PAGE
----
In his presentation, Flores cited numerous statistics from the latest Verizon Data Breach Incident Report, which details the confirmed breaches in just a one year time period, as well as the exact type and frequency of those breaches.
A key focus from this report was the extent to which phishing emails can threaten a company’s security, with 23 per cent of all phishing emails globally being opened by staff. A further 11 per cent have clicked on the attachments in these emails.
“Once you click on that attachment, the malware is delivered. If I send a phishing email to 100 people, 11 of them will allow me to get into their network,” he said.
“Depending on how good my malware is, I can reside inside your network for years - kind of like sleeper agent - before I rear my ugly head and start doing something – stealing data, whatever."
3. NTT Group’s Global Threat Intelligence Report
Perhaps even more shocking than the current global vulnerability rate was Flores citing that actually, many companies are aware of existing vulnerabilities, but do nothing to secure these. To demonstrate, he cited some key figures from the latest NTT Group Global Threat Intelligence Report around patching.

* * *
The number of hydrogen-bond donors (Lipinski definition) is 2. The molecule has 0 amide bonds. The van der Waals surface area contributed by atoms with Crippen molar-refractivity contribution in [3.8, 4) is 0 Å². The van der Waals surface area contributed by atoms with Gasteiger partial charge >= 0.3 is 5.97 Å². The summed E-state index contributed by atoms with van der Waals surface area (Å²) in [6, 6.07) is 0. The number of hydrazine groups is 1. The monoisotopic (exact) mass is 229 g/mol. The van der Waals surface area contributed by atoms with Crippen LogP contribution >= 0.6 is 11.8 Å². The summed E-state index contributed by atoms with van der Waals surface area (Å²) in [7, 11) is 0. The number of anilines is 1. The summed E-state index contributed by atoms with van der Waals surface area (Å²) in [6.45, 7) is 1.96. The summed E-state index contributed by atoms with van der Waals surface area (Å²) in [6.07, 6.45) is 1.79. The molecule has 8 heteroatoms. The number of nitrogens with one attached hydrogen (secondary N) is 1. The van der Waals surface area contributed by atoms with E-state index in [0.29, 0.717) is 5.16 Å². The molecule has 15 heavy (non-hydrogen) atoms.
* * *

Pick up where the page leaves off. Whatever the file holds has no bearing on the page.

“I’m often asked by people and clients, how often should we patch? You’re probably not doing it enough.
“According to NTT Group, 74 per cent of organisations have no formal incident response program – you found the issue, so what are you going to do about? It’s important to understand that.
“Generally, organisations with no vulnerability management program take nearly 200 days to patch their systems,” he said.
According to the report, more than 99 per cent of identified vulnerabilities are still active one year after they’re discovered.
“Your people, or you, found a problem on your network in a computer somewhere and did nothing about it. In a year later, it’s still there,” Flores said.
Further, 76 per cent didn’t do anything to patch discovered vulnerabilities until after two years, and nine per cent didn’t do anything for 10+ years.
4. The Cyber Threat
In the effort to combat security risks, Flores recommended this book by Bob Gourley, director of Intelligence in the US’s first Department of Defense cyber defense organisation, and lead for cyber intelligence at Cognitio Corp.